of the species and of its preservation. In like manner St. Thomas in commenting on these words of Christ, "How often would I have gathered thy children together as the hen gathers her young under her wings, but thou wouldst not!" has this to say: "The hen, feeling concerned about her young, defends them, and gathers them under her wings. So also Christ takes pity on us, and truly bore our infirmities." (36) From this we clearly see how sublime is virtuous good, which is already materially present in the nobler actions of animals, so that Christ speaking of generosity could appeal to this example of the lower order, an example that is known to all.
And so with this we bring to a close the question of goodness in general.
This question gives us the nominal definition of goodness (that which all things desire), its real definition (perfect and desirable being), its relation to being and to causality, and also its division into the virtuous, the pleasant, and the useful.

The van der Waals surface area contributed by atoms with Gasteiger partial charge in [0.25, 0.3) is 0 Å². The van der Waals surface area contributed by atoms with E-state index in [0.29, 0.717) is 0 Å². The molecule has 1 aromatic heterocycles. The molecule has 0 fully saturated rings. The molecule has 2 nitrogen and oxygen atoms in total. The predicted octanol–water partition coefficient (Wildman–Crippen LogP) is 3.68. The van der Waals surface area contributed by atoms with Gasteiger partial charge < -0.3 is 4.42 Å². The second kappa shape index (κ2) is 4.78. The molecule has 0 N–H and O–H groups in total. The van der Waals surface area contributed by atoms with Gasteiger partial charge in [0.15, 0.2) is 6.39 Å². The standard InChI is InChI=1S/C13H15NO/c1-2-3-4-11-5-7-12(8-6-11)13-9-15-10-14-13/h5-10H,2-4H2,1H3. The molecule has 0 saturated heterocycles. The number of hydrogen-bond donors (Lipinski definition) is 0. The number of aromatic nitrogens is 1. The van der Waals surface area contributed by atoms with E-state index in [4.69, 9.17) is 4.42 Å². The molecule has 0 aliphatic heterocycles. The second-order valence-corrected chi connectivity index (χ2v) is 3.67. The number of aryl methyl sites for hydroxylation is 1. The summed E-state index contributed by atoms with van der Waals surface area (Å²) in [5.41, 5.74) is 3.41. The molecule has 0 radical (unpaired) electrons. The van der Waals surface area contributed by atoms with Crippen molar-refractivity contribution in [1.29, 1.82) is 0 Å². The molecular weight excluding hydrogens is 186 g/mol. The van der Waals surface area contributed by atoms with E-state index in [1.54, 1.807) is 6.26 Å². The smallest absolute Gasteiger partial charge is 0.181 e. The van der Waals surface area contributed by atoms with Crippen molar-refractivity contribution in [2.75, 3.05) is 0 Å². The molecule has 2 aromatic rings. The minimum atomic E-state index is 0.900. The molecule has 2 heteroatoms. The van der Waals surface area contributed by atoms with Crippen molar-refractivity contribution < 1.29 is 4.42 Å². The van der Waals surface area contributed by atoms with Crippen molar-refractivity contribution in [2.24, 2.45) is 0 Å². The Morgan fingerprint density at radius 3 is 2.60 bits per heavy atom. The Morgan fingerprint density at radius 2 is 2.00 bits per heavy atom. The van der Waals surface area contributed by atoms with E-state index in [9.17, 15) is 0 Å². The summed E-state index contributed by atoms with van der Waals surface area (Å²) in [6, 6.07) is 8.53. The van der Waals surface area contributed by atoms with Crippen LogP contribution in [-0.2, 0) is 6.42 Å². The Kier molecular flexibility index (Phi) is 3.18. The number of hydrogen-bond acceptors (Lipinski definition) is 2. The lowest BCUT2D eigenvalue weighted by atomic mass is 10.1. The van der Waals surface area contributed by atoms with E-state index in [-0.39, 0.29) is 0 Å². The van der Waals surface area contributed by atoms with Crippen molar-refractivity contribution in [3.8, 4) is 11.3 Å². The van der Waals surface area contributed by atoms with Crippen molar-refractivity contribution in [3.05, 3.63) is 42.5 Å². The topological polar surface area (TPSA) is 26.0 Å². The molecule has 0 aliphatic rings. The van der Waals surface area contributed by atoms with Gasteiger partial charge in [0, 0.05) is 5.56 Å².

1. Summa theol., IIa IIae, q.18.
2. I Sent., d. 3, q. 3.
3. See Plato's Republic, Bk. VII, 517, D; "In the world of knowledge the idea of good appears last of all, and is seen only with an effort; and when seen is also inferred to be the universal author of all things beautiful and good, and the immediate source of reason and truth in the intellectual world."
4. Cf.. Enneades, Bk. III, ii, 12; V, i, 6; ii: i; VI, viii, 9, 11.
5. The Neoplatonists speak of the One-Good, which transcends being, somewhat as subsequently Catholic theologians say that the Deity in some way transcends all absolutely simple perfections, which are contained in it eminently. But for the theologians, the Deity contains formally being, the one, the good; whereas, contrary to this, the One of the Platonists virtually contained the inferior notes, which necessarily proceeded from it.
6. Summa Theol., Ia, q.5, a.4; Ia IIae, q. 1, a.4 ad 1; IIIa, q. 1, a. 1; Contra Gentes, Bk. IV, chap. 11.
7. Summa theol., Ia, q.19, a.3.